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6 Responses to “Will mobile email kill the SMS business?”

  1. Haitham Issam Says:

    I’d wish I could get rid of SMS for mail! I tried the blackberry here in the UAE, and it was really great! Online 24/7, mail, phone, but still I think the device is hediously uncomfortable! They should build it with a touchable display to make it better!

  2. MobileMan Says:

    Good thing you switched gears here …

    I don’t think the Blackberry success will not be repeated in Europe or the middle-east for a very simple reason: Before Blackberry ever come to light in the US Businesses relied heavily on the message based pager device. So, Blackberry came out with this device not only to provide email capability, but also provide alternative to these communication devices. This is totally different in the Middle East and Europe.

    Right Etisalat in the UAE are offering the blackberry service. If it takes off there, then for sure it will take off elsewhere in the Middle East. I myself have Windows Mobile 5.0 device with direct push service, which works as good as BlackBerry.

  3. MobileMan Says:

    Correction:
    I don’t think the Blackberry success will be repeated

  4. mala2e6 Says:

    correction
    fastlink charges 3 piasters for local sms,6 for international,and i hearrd that 10 piasters are charged for usa..mseebeh..

    sms is a simple way to communicate,almost everyone can write sms(i am talking jordan here) but as for emails and gprs,well sir most of jordanians don’t really know what gprs is..so i think that it will take us a while to get to the blackberry technology.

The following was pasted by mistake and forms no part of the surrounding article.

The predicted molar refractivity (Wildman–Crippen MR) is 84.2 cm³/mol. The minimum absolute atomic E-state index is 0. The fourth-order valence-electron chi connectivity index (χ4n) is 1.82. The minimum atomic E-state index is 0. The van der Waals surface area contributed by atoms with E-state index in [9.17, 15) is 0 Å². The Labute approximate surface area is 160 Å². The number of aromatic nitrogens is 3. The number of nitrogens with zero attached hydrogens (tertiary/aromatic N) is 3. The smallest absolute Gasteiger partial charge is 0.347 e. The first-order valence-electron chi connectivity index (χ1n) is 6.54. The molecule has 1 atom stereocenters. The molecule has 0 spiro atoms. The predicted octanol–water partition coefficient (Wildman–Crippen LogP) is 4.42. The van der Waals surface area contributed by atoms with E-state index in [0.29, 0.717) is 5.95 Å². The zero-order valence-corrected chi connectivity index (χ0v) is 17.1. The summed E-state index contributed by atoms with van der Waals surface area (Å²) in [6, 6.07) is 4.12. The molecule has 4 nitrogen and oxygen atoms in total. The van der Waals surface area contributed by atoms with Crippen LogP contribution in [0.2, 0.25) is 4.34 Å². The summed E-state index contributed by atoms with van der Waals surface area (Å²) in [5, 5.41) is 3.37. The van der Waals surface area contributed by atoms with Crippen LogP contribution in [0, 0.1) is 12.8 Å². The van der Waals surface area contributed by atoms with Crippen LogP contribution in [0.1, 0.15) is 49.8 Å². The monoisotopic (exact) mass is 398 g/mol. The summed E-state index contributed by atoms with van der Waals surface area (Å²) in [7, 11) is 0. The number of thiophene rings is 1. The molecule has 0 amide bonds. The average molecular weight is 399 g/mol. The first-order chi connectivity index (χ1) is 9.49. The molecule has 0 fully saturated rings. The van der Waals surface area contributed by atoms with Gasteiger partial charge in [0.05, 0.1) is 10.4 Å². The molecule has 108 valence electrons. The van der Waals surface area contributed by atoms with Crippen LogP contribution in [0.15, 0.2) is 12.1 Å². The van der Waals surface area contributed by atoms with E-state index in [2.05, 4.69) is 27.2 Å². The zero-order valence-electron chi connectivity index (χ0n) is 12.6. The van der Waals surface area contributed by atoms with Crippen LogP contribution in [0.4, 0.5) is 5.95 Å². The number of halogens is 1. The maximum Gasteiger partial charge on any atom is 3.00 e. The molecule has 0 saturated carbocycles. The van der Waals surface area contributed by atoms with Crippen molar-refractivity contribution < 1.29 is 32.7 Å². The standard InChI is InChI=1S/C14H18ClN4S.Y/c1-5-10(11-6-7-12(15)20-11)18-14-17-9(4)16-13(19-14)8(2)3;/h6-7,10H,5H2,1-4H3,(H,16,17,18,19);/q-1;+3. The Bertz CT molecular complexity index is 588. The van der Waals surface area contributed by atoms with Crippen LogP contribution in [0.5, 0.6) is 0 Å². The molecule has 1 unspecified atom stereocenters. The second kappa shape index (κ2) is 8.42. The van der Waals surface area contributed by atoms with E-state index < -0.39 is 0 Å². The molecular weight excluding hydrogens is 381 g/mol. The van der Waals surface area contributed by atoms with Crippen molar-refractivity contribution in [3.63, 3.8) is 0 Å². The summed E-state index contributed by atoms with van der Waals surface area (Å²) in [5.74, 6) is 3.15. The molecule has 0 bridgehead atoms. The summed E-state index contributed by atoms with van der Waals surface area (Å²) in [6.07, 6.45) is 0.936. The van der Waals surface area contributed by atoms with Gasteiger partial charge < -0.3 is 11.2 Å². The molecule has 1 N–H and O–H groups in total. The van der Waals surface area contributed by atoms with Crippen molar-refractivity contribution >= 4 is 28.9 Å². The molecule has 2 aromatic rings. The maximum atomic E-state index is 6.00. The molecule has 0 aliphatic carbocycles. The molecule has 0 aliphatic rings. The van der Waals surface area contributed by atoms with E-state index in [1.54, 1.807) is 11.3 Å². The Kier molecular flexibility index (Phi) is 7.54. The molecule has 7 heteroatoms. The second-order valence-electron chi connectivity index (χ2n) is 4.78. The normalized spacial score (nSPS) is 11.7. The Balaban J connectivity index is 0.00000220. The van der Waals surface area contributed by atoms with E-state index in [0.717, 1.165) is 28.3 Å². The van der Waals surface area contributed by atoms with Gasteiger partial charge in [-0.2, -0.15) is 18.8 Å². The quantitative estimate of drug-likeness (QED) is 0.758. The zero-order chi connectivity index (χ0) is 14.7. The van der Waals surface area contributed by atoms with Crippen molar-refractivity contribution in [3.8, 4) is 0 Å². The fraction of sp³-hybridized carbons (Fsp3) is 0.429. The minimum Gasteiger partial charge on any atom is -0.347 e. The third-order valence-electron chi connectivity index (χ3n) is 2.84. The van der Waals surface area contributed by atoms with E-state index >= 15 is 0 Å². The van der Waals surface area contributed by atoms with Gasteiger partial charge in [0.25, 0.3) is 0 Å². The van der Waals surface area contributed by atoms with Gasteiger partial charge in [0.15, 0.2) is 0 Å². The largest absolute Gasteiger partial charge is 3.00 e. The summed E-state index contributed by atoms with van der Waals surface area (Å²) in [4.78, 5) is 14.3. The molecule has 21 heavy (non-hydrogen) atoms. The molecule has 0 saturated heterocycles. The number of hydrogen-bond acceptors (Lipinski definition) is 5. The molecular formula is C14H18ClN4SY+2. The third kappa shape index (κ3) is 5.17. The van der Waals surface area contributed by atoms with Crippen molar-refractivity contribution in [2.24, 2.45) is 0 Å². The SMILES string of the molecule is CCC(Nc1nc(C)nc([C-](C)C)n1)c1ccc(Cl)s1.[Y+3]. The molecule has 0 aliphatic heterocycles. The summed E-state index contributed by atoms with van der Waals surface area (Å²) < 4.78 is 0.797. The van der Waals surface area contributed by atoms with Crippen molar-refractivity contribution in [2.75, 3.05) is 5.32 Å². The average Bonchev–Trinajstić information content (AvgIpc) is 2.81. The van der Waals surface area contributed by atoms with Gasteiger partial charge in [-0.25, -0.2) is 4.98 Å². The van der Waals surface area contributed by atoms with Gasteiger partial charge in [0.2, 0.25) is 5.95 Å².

5. Firas Says:

    VodaPhone Egypt is already offering blackberries handsets and service.

    Though you have to consider this, many in the US are obliged to have one as a mean to communitcate with their bosses and get things done on the road. Meanwhile the working force in Jordan that would ever think of using such thing is too little,so this won’t provide a fertile ground for its growth, though you never know!
    I mean they’ll soon enough offer cabs on demand service in Jordan (this is cabbies word :D ) so it might be useful, especially that they will start using street numbers and civics.

    What is most annoying that these same companies like Fastlink who should be promoting such gadgets would always tell you: please come to our showroom and we’ll help you there!And you’ll be what’s the use of calling them, or getting information online! Maybe we are too friendly and we like to get things done in human contact.

    “Allo,Allo Abu Amer, Hatharteli el warag taba3 el meeting?
    Walak anu meeting?
    Tayeb hayni jay la3endak, abu 5 dagayeg , 3ashra, nos see3a bakoon 3endak….wella agoolak khaleeha 3al 3asreyaat

  6. Mohammad Says:

    I’m taking my blackberry with me to Jordan for the holidays. Has anyone tried it there? I’m probably going to be charged an arm and a leg for the service. As for “direct push” being just as good as blackberry…I beg to differ :p please man, you’re talking about WINDOWS MOBILE versus BLACKBERRY OS. BB OS wins hands down. How many times have you had to restart your device today? :p